Ernulf Academy, St Neots – a recovery programme for languages within the school (formerly St Neots Community College) which has been in special measures and has had low take up for languages at GCSE (East and Midlands)
Plymstock School, Plymouth – a student-run social enterprise which will tour feeder primary schools to excite pupils about language learning (South East and South West)
South Sefton College – developing Sixth Form students as ‘Language Leaders’ to undertake work placements as Language Assistants in partner secondary schools and businesses (North)
University of London Institute of Education – developing innovative ways of teaching literature in foreign language lessons working with partner schools and student teachers (London)
Supplementary schools category:
Azza supplementary school, London – improving students’ skills in Arabic and English through the use of poetry, drama and the visual arts. Students are mainly from a Sudanese background.
Churchill Gardens Primary Academy, London – A family and community learning project in partnership with local primary school aged children and parents to gain GCSEs in Arabic, and inspire students to study languages at a higher level
Leeds Chinese Community School – drama project involved three different groups of students to overcome barriers to taking Chinese A level
Liverpool John Paul II Polish Saturday School – A project designed to improve pupils’ skills in Polish and English through the use of Lowry paintings
Mind Your Language International, London – after-school drama activities in French for students from BME backgrounds in Hackney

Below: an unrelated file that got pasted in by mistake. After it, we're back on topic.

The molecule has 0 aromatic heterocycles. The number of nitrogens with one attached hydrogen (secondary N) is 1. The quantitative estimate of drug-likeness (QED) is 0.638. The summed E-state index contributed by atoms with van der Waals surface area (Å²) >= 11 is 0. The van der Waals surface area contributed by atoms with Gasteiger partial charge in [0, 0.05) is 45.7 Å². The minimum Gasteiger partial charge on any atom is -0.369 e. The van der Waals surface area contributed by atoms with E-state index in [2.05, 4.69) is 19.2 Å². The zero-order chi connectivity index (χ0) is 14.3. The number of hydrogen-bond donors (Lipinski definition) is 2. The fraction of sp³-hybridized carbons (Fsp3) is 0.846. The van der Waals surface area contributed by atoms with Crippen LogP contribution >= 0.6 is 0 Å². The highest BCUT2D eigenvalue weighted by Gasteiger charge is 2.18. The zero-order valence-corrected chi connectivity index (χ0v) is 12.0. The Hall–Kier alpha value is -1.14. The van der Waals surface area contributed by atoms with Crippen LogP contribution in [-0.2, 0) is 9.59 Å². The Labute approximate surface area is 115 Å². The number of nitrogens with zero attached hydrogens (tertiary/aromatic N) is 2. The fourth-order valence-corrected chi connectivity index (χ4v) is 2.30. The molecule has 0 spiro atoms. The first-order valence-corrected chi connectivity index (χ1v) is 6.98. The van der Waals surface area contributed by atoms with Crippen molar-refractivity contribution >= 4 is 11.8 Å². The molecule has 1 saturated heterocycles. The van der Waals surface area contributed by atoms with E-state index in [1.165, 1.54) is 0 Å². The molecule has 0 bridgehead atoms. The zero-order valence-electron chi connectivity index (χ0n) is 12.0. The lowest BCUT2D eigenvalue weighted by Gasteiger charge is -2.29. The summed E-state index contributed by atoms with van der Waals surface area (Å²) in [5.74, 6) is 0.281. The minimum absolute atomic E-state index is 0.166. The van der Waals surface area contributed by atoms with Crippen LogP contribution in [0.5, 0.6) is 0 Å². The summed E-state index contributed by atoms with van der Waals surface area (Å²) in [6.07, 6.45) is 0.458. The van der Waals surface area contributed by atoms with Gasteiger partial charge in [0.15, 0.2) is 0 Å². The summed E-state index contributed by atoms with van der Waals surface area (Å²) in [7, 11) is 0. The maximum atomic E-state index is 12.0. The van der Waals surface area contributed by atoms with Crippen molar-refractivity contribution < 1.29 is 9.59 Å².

Polish Saturday School in Manchester – awareness-raising project aimed at students and parents providing information about the benefits of language skills for university entrance and employment
Potters Bar Greek School – working with Goldsmith’s College to develop high level language skills and critical thinking through the use of art, drama, music and literature.
The judges also praised a number of other projects as highly commended:
• The Courtauld Institute – Art history in a foreign language
• CTC Kingshurst Academy, Solihull – Mi cultura, mi mismo
• Deutsche Samstagsschule, Southampton – Support and encourage use of the German language
• Greek Community School of St Charalambos, Bedfordshire – From here to there (technology project)
• Harrogate Grammar School – Accelerating language learning using phonics for WW1 centenary
• Hockerill Anglo-European College, Bishop’s Stortford – On-line video tutorials to support GCSE Japanese
• Hua Hsia Chinese School, London NW7 – Applying CALL (computer-assisted language learning) and PBL (project-based learning) for learning Chinese Mandarin
• Manchester Metropolitan University – Creativity and languages through film
• Peace School, London NW2 – Arabic and digital media
• Queen Elizabeth School, Cumbria – Parlez-vous la France?
• St Aidan’s Catholic Academy, Sunderland – A year of languages
• University of Wolverhampton – Successful transition and aspiration raising
• University of London Institute in Paris – International Language Ambassadors
• UTC Plymouth – Language employer project
• York St John Business School – Making a future using languages a reality for all
• Ysgol Gyfun Cwm Rhymni – Motivating through Mandarin
• Ysgol Maes Garmon – GCSE French DVD for Welsh medium pupils